8 units per diem – the Workers Compensation Board has spokenFebruary 14, 2018

First, I must give a hat tip to an unnamed source at DFS who (1) Reads my blog; (2) Listens to me lament about certain court decisions; and (3) Has been very helpful about addressing the no-fault issues that I feel are unjust.  Since this person probably does not want his/her name published, I will decline to do same.

This comes from Arbitrator Gewurz in the case of  21st Physical v. Geico (17-16-1037-6496)

To summarize:  the 8 PT units can be split between specialties – but never more than 8 per day.  CMT codes do not count to a non-chiro’s 8 unit allowance.

“Recently, however, the NYS Workers’ Compensation Board clarified the “8 unit rule.” In email correspondence from Heather MacMaster, Deputy General Counsel for the NYS Workers’ Compensation Board, to Chris Maloney at the Department of Financial Services, dated 01/30/18, it was explained that “[t]he 8 RVU limitation is per patient per day regardless of how many body parts are treated or how many practitioners treat. The only exception is with chiro and PT. If a chiro renders manipulation only (98940-98943) and does not bill any of the other physical medicine codes, the injured worker could receive chiro and PT on the same day. This scenario is usually performed by a chiro who is affiliated with the Chiropractic Council. They only perform manipulation. The physical medicine codes that are impacted by the 8 RVU limitation are in the chiro physical medicine fee schedule but the codes for spinal manipulation are not in the general physical medicine fee schedule.”

The WCB guidance is mostly consistent with this Arbitrator’s prior interpretation. Eight units are eight units unless treatment is rendered by a medical doctor/physical therapist/occupational therapist and chiropractor on the same day. In that circumstance, the chiropractor may be reimbursed a maximum of 8 units of spinal manipulation (CPT codes 98940-98943) even when a medical doctor/physical therapist/occupational therapist has already been reimbursed 8 units.  Here, the Respondent received claims from Hills Chiropractic PC for the same dates of service as the Applicant. Hills submitted claims for reimbursement of three CPT codes: 98940, 97112, and 97140. Per date of service, the Respondent reimbursed Hills for 8 units and said units were directed towards CPT codes 98940 and 97140. Code 98940 was reimbursed in full and received 4.57 units while 97140 was partially reimbursed and received 3.43. No reimbursement was provided for CPT code 97112. The balances were denied based on the “8 unit rule.” Thereafter, the Respondent partially reimbursed the Applicant for its billed-for physical medicine modalities rendered on the same dates of service and denied the balances for the same reason as the balance of 8 units was paid to Hills. A total of 4.57 relative value units for self-employed physical therapists were reimbursed per date of service. Under the WCB’s recent guidance, the Respondent engaged in a legally valid distribution of 8 units of physical medicine modalities excluding chiropractic spinal manipulation between the two providers.”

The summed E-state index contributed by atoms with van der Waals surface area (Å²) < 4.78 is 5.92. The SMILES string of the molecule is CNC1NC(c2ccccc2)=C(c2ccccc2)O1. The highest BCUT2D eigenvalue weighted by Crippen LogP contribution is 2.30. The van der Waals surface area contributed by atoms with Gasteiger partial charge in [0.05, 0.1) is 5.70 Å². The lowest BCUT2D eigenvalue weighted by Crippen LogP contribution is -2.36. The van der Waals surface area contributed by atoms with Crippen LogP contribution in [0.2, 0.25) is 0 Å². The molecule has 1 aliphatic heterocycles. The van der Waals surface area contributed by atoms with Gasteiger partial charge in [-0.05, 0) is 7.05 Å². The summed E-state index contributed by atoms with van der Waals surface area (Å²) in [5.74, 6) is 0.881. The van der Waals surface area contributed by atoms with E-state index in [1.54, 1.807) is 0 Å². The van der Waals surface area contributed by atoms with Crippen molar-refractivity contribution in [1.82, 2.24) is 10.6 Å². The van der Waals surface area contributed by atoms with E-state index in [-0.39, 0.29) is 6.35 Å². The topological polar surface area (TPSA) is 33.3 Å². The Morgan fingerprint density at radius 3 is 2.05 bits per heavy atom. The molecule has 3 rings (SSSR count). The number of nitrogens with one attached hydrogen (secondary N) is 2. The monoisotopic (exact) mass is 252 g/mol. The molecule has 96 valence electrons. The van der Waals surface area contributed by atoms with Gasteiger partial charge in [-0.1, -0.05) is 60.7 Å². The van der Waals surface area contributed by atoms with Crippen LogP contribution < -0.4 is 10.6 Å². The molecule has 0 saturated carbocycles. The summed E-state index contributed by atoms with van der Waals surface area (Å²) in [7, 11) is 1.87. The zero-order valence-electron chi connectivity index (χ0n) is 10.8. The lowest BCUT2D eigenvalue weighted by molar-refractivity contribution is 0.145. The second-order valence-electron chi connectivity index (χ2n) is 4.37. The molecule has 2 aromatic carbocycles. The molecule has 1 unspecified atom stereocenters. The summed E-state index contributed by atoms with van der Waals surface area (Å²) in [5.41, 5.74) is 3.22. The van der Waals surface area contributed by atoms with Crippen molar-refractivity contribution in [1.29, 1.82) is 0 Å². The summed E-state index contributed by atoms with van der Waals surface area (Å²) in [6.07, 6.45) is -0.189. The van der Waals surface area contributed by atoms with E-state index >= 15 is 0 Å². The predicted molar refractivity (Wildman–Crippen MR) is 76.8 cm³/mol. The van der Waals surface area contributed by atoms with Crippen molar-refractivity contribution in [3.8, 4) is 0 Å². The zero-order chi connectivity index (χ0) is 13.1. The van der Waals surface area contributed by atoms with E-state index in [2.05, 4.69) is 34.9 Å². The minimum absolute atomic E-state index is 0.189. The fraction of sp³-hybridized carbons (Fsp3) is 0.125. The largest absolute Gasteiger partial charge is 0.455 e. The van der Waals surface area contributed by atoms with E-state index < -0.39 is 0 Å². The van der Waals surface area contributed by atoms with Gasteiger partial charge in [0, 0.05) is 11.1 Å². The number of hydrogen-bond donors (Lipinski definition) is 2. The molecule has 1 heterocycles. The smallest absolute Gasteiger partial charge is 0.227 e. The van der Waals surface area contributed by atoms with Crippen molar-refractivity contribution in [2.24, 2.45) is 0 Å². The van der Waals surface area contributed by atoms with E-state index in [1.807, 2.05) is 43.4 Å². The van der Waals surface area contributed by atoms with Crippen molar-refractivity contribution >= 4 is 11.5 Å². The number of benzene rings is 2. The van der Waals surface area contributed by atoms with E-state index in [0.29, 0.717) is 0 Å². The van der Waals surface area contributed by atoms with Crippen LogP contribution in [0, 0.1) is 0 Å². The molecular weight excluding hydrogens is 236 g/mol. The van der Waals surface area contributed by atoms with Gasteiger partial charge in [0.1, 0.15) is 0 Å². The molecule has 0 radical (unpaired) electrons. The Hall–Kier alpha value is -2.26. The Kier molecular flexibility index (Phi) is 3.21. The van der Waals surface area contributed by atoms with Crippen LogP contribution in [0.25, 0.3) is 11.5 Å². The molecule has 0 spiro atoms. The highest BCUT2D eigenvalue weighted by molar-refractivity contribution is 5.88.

If you have questions, you can write me, retain me or call me 🙂


One Response

  1. Sun Tzu says:

    Apparently I have to be more active on this blog…